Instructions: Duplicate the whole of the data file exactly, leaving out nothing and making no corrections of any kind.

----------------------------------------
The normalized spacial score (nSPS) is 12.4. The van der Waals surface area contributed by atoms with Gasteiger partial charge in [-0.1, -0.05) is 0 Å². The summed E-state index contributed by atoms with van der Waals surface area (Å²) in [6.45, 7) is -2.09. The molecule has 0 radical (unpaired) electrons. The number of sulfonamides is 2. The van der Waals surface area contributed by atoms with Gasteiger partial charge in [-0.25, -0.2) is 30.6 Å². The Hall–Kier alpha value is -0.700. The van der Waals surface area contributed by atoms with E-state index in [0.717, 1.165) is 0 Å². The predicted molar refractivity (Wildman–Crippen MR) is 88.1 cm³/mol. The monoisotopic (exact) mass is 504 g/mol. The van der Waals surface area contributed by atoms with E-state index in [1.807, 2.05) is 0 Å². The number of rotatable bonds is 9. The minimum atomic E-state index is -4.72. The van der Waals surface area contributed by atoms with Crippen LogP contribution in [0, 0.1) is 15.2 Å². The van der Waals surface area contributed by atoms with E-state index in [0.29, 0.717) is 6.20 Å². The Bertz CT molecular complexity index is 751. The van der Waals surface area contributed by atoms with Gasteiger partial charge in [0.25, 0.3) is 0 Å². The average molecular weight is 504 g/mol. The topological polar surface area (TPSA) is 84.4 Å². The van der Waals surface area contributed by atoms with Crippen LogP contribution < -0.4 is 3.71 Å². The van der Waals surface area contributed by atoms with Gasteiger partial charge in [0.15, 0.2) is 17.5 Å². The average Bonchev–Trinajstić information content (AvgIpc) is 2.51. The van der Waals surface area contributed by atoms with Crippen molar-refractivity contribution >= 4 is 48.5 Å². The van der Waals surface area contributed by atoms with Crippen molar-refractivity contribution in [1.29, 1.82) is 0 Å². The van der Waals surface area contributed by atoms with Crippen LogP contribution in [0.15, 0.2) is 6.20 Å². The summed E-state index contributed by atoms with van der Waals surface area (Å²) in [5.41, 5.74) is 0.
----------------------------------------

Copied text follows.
The normalized spacial score (nSPS) is 12.4. The van der Waals surface area contributed by atoms with Gasteiger partial charge in [-0.1, -0.05) is 0 Å². The summed E-state index contributed by atoms with van der Waals surface area (Å²) in [6.45, 7) is -2.09. The molecule has 0 radical (unpaired) electrons. The number of sulfonamides is 2. The van der Waals surface area contributed by atoms with Gasteiger partial charge in [-0.25, -0.2) is 30.6 Å². The Hall–Kier alpha value is -0.700. The van der Waals surface area contributed by atoms with E-state index in [0.717, 1.165) is 0 Å². The predicted molar refractivity (Wildman–Crippen MR) is 88.1 cm³/mol. The monoisotopic (exact) mass is 504 g/mol. The van der Waals surface area contributed by atoms with E-state index in [1.807, 2.05) is 0 Å². The number of rotatable bonds is 9. The minimum atomic E-state index is -4.72. The van der Waals surface area contributed by atoms with Crippen LogP contribution in [0, 0.1) is 15.2 Å². The van der Waals surface area contributed by atoms with E-state index in [0.29, 0.717) is 6.20 Å². The Bertz CT molecular complexity index is 751. The van der Waals surface area contributed by atoms with Gasteiger partial charge in [0.25, 0.3) is 0 Å². The average molecular weight is 504 g/mol. The topological polar surface area (TPSA) is 84.4 Å². The van der Waals surface area contributed by atoms with Crippen LogP contribution < -0.4 is 3.71 Å². The van der Waals surface area contributed by atoms with Gasteiger partial charge in [0.15, 0.2) is 17.5 Å². The average Bonchev–Trinajstić information content (AvgIpc) is 2.51. The van der Waals surface area contributed by atoms with Crippen molar-refractivity contribution >= 4 is 48.5 Å². The van der Waals surface area contributed by atoms with Crippen molar-refractivity contribution in [1.29, 1.82) is 0 Å². The van der Waals surface area contributed by atoms with Crippen LogP contribution in [0.15, 0.2) is 6.20 Å². The summed E-state index contributed by atoms with van der Waals surface area (Å²) in [5.41, 5.74) is 0.